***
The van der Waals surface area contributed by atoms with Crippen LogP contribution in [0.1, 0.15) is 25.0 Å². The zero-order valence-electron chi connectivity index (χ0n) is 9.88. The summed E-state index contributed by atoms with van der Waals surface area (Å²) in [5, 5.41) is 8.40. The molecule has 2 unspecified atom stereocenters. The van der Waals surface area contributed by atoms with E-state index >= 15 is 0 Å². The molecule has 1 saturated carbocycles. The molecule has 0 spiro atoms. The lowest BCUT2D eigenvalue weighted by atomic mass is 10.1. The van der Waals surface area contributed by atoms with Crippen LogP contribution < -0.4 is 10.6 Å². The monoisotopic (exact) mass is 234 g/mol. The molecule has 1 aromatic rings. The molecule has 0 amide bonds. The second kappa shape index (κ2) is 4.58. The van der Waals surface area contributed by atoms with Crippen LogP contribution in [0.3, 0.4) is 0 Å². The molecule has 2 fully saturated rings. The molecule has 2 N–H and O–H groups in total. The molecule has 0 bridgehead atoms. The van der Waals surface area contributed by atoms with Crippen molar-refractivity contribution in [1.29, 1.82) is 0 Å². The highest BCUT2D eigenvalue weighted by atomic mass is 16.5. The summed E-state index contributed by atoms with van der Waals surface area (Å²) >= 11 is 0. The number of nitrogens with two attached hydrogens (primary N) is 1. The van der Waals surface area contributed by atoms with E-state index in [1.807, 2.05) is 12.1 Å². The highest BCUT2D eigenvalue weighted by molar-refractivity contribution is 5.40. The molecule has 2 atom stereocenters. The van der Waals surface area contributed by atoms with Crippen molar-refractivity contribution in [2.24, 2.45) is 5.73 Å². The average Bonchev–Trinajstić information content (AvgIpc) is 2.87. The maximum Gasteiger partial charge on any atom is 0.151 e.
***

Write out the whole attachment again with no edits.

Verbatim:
The van der Waals surface area contributed by atoms with Crippen LogP contribution in [0.1, 0.15) is 25.0 Å². The zero-order valence-electron chi connectivity index (χ0n) is 9.88. The summed E-state index contributed by atoms with van der Waals surface area (Å²) in [5, 5.41) is 8.40. The molecule has 2 unspecified atom stereocenters. The van der Waals surface area contributed by atoms with E-state index >= 15 is 0 Å². The molecule has 1 saturated carbocycles. The molecule has 0 spiro atoms. The lowest BCUT2D eigenvalue weighted by atomic mass is 10.1. The van der Waals surface area contributed by atoms with Crippen LogP contribution < -0.4 is 10.6 Å². The monoisotopic (exact) mass is 234 g/mol. The molecule has 1 aromatic rings. The molecule has 0 amide bonds. The second kappa shape index (κ2) is 4.58. The van der Waals surface area contributed by atoms with Crippen LogP contribution in [0.3, 0.4) is 0 Å². The molecule has 2 fully saturated rings. The molecule has 2 N–H and O–H groups in total. The molecule has 0 bridgehead atoms. The van der Waals surface area contributed by atoms with Crippen molar-refractivity contribution in [1.29, 1.82) is 0 Å². The highest BCUT2D eigenvalue weighted by atomic mass is 16.5. The summed E-state index contributed by atoms with van der Waals surface area (Å²) >= 11 is 0. The number of nitrogens with two attached hydrogens (primary N) is 1. The van der Waals surface area contributed by atoms with E-state index in [1.807, 2.05) is 12.1 Å². The highest BCUT2D eigenvalue weighted by molar-refractivity contribution is 5.40. The molecule has 2 atom stereocenters. The van der Waals surface area contributed by atoms with Crippen molar-refractivity contribution in [2.24, 2.45) is 5.73 Å². The average Bonchev–Trinajstić information content (AvgIpc) is 2.87. The maximum Gasteiger partial charge on any atom is 0.151 e.